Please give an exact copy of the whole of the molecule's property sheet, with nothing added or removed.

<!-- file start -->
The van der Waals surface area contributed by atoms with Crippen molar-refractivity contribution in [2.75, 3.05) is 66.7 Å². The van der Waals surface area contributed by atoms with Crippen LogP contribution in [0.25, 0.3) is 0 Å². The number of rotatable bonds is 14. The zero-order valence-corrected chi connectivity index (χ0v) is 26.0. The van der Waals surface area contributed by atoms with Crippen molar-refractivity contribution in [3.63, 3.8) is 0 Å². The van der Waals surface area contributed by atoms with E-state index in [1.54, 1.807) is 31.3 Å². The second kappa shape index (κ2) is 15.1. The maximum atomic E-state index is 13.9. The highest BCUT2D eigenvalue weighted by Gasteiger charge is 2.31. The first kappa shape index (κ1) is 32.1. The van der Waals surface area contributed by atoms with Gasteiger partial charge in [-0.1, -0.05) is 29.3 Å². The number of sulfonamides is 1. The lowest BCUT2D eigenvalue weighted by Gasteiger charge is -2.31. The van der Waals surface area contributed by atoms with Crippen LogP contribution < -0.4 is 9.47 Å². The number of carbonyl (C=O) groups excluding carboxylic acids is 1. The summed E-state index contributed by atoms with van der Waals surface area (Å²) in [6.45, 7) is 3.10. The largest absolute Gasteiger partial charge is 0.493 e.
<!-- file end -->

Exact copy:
The van der Waals surface area contributed by atoms with Crippen molar-refractivity contribution in [2.75, 3.05) is 66.7 Å². The van der Waals surface area contributed by atoms with Crippen LogP contribution in [0.25, 0.3) is 0 Å². The number of rotatable bonds is 14. The zero-order valence-corrected chi connectivity index (χ0v) is 26.0. The van der Waals surface area contributed by atoms with Crippen molar-refractivity contribution in [3.63, 3.8) is 0 Å². The van der Waals surface area contributed by atoms with E-state index in [1.54, 1.807) is 31.3 Å². The second kappa shape index (κ2) is 15.1. The maximum atomic E-state index is 13.9. The highest BCUT2D eigenvalue weighted by Gasteiger charge is 2.31. The first kappa shape index (κ1) is 32.1. The van der Waals surface area contributed by atoms with Gasteiger partial charge in [-0.1, -0.05) is 29.3 Å². The number of sulfonamides is 1. The lowest BCUT2D eigenvalue weighted by Gasteiger charge is -2.31. The van der Waals surface area contributed by atoms with Crippen LogP contribution < -0.4 is 9.47 Å². The number of carbonyl (C=O) groups excluding carboxylic acids is 1. The summed E-state index contributed by atoms with van der Waals surface area (Å²) in [6.45, 7) is 3.10. The largest absolute Gasteiger partial charge is 0.493 e.